If you ARE a Google Classroom user and you'd like to check out the new TPT digital tool, I highly recommend this highly engaging activity to start out the school year. It's musical, it's fun, and my kids LOVE it.

Questions? Comments? Please leave them in the comments, find me on social media @SraShawSpanish, or email me spanish.with.sra.shaw@gmail.com

July 17, 2020

Spanish Speaking Countries Back to School FREEBIE!

It's that time of year, friends. Even if you don't want to, especially this year, you're probably thinking about what your lessons are going to look like as you head back to school.  Great news! No matter what scenario is thrown at you, I've got a freebie for the first weeks of school that will have your students engaged whether they're physically in your classroom or doing remote learning from home.

In the first couple of weeks in Spanish 1, I always like to make sure that I cover the following intro unit concepts:
  1. Cognates/ cognados: I find that exposing students to cognates early on helps students build much-needed confidence. It's an important language learning strategy as students begin working with authentic texts in the target language. 
  2. Spanish-speaking countries/ países hispanohablantes: It's important for students to know where Spanish is spoken. It's not that I need them to memorize capitals and countries and where they are located, but they should get the gist of regions where Spanish is spoken and its prevalence.
  3. How to work with authentic resources: It's valuable for students to experience quality, appropriate authentic texts from the get-go. I want my kiddos to know that they don't have to understand every word. Instead, I want them to focus on the main idea, cognates, and most importantly, to understand that language learning doesn't need to be perfect at all. It's a process. Plus, authentic resources provide students with important cultural awareness. 
Guess what? I've put all of these important Spanish 1 beginning concepts into one awesome freebie.  Just sign up below and receive this ready-to-go resource in your inbox.


The best part is that this free resource is ready to go! You can either assign the interactive digital resource (students can drag items and type right onto the sheet) or you can print the PDF if you're face to face. It's perfect for synchronous, asynchronous, remote learning, and any situation that COVID throws at us. I'm working hard to make you're fall easier by providing you resources that are adaptive for what's sure to be an interesting back to school season.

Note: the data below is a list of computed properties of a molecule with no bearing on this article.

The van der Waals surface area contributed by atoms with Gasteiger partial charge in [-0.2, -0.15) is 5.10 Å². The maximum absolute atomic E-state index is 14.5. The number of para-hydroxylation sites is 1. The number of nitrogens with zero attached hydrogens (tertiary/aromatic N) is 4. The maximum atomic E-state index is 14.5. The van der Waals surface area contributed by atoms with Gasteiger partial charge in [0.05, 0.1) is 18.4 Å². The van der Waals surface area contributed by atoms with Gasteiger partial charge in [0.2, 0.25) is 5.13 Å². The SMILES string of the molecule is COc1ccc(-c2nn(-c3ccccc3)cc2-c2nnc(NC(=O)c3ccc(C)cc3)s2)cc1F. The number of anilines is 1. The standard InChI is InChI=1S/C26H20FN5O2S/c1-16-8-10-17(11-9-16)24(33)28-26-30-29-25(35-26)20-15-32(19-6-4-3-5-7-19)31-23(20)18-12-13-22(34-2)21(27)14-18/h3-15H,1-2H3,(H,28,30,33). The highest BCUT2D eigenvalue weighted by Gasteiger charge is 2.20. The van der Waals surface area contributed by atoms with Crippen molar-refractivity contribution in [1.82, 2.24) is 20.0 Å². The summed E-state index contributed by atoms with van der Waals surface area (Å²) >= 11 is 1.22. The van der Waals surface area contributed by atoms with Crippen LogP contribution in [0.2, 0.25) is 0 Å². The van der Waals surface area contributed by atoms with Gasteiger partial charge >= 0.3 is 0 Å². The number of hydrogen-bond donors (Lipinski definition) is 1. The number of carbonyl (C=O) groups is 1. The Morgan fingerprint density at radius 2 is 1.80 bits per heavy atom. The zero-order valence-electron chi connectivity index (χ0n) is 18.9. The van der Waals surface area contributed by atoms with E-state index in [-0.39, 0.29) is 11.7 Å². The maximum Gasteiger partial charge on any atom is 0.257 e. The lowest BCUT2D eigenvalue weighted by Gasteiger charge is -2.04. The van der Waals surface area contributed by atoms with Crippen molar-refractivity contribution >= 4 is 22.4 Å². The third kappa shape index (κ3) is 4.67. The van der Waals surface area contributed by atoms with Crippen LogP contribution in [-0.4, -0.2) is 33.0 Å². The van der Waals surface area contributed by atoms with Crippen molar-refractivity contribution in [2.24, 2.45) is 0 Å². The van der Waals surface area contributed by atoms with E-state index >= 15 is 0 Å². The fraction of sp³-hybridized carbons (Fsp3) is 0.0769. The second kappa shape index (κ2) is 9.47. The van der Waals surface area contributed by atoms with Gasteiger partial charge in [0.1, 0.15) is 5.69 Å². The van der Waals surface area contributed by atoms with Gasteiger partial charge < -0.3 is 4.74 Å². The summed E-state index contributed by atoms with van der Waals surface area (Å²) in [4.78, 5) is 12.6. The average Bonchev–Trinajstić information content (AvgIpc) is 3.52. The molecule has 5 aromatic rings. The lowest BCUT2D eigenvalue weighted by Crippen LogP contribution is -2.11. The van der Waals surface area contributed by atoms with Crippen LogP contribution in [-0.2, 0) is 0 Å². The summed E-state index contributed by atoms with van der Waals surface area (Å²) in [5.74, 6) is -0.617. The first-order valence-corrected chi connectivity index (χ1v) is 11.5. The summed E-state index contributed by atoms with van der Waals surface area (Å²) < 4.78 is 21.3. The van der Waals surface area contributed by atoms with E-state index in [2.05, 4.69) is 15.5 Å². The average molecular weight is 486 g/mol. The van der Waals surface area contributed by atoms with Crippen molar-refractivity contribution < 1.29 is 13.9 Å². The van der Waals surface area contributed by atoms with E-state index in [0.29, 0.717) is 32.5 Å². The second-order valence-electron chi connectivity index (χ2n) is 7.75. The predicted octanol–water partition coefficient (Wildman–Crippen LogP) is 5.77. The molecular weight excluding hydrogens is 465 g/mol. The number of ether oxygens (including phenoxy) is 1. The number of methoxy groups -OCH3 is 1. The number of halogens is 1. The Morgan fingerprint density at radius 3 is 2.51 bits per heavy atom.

Looking for more interpretive resources featuring #authres? Get this growing bundle, which I'll be continuing to add to for years to come. It's an amazing deal!
Spanish interpretive reading activities

May 14, 2020

Simplifying Spanish Distance Learning with GoFormative.com

I can't believe yesterday marks the eight week mark of the last day of in-person classes. On Thursday March 12, we got the news that Michigan schools would be closing and our district had one final day of classes that Friday. None of us realized that would be the last time we'd see our students that year or that COVID19 would likely change the face of education forever.

That Saturday in March, I was inspired. I'm tech savvy, I figured, this is going to be fine. I'll use the tools at my disposal to get me through a few weeks of closures. Better yet, I wanted share my distance learning technology ideas with teachers who were understandably freaking out about how to deliver instruction to their kids. I wrote this Secondary Spanish Space post about the four tools that I then felt would be best for distance learning: Google Classroom, SeeSaw, FlipGrid, and Edpuzzle.

Since that day, I've proclaimed to several of my WL amigos that I needed Google Classroom and SeeSaw to combine their forces and make a baby. They laughed, but I was serious. While these platforms worked perfectly for my needs in a brick and mortar classroom, they both left something to be desired for my now-remote learning middle schoolers.